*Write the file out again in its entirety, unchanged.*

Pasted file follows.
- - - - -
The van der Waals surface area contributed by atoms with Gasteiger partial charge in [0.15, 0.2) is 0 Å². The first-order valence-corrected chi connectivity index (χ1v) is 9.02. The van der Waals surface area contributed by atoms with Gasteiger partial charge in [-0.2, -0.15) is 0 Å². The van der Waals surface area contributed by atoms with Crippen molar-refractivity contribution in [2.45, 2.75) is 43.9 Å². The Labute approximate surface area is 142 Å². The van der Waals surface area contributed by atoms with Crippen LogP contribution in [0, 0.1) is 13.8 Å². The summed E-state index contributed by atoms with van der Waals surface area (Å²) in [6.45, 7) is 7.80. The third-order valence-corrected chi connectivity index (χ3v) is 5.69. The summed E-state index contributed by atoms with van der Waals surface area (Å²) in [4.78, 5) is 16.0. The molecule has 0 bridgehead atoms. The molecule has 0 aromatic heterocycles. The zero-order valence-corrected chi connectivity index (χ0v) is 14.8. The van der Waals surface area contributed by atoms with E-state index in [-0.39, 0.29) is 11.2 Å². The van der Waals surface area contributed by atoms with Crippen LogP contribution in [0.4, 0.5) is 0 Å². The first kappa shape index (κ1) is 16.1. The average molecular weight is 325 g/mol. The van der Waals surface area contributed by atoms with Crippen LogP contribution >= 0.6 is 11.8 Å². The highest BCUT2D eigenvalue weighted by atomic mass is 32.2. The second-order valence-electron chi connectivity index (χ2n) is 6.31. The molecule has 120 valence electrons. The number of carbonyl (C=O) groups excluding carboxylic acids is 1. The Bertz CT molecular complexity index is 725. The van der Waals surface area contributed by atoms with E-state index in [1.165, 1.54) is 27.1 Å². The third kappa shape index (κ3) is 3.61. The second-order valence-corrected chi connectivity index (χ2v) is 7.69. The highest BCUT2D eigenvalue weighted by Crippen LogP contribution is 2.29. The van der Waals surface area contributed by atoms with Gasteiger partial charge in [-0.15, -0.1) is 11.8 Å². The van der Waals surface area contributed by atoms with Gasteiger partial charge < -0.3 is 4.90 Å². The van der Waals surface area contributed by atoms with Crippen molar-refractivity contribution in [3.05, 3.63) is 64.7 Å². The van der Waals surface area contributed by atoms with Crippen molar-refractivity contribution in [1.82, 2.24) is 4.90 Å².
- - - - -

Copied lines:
The van der Waals surface area contributed by atoms with Gasteiger partial charge in [0.15, 0.2) is 0 Å². The first-order valence-corrected chi connectivity index (χ1v) is 9.02. The van der Waals surface area contributed by atoms with Gasteiger partial charge in [-0.2, -0.15) is 0 Å². The van der Waals surface area contributed by atoms with Crippen molar-refractivity contribution in [2.45, 2.75) is 43.9 Å². The Labute approximate surface area is 142 Å². The van der Waals surface area contributed by atoms with Crippen LogP contribution in [0, 0.1) is 13.8 Å². The summed E-state index contributed by atoms with van der Waals surface area (Å²) in [6.45, 7) is 7.80. The third-order valence-corrected chi connectivity index (χ3v) is 5.69. The summed E-state index contributed by atoms with van der Waals surface area (Å²) in [4.78, 5) is 16.0. The molecule has 0 bridgehead atoms. The molecule has 0 aromatic heterocycles. The zero-order valence-corrected chi connectivity index (χ0v) is 14.8. The van der Waals surface area contributed by atoms with E-state index in [-0.39, 0.29) is 11.2 Å². The van der Waals surface area contributed by atoms with Crippen LogP contribution in [0.4, 0.5) is 0 Å². The first kappa shape index (κ1) is 16.1. The average molecular weight is 325 g/mol. The van der Waals surface area contributed by atoms with Crippen LogP contribution >= 0.6 is 11.8 Å². The highest BCUT2D eigenvalue weighted by atomic mass is 32.2. The second-order valence-electron chi connectivity index (χ2n) is 6.31. The molecule has 120 valence electrons. The number of carbonyl (C=O) groups excluding carboxylic acids is 1. The Bertz CT molecular complexity index is 725. The van der Waals surface area contributed by atoms with E-state index in [1.165, 1.54) is 27.1 Å². The third kappa shape index (κ3) is 3.61. The second-order valence-corrected chi connectivity index (χ2v) is 7.69. The highest BCUT2D eigenvalue weighted by Crippen LogP contribution is 2.29. The van der Waals surface area contributed by atoms with Gasteiger partial charge in [-0.15, -0.1) is 11.8 Å². The van der Waals surface area contributed by atoms with Gasteiger partial charge < -0.3 is 4.90 Å². The van der Waals surface area contributed by atoms with Crippen molar-refractivity contribution in [3.05, 3.63) is 64.7 Å². The van der Waals surface area contributed by atoms with Crippen molar-refractivity contribution in [1.82, 2.24) is 4.90 Å².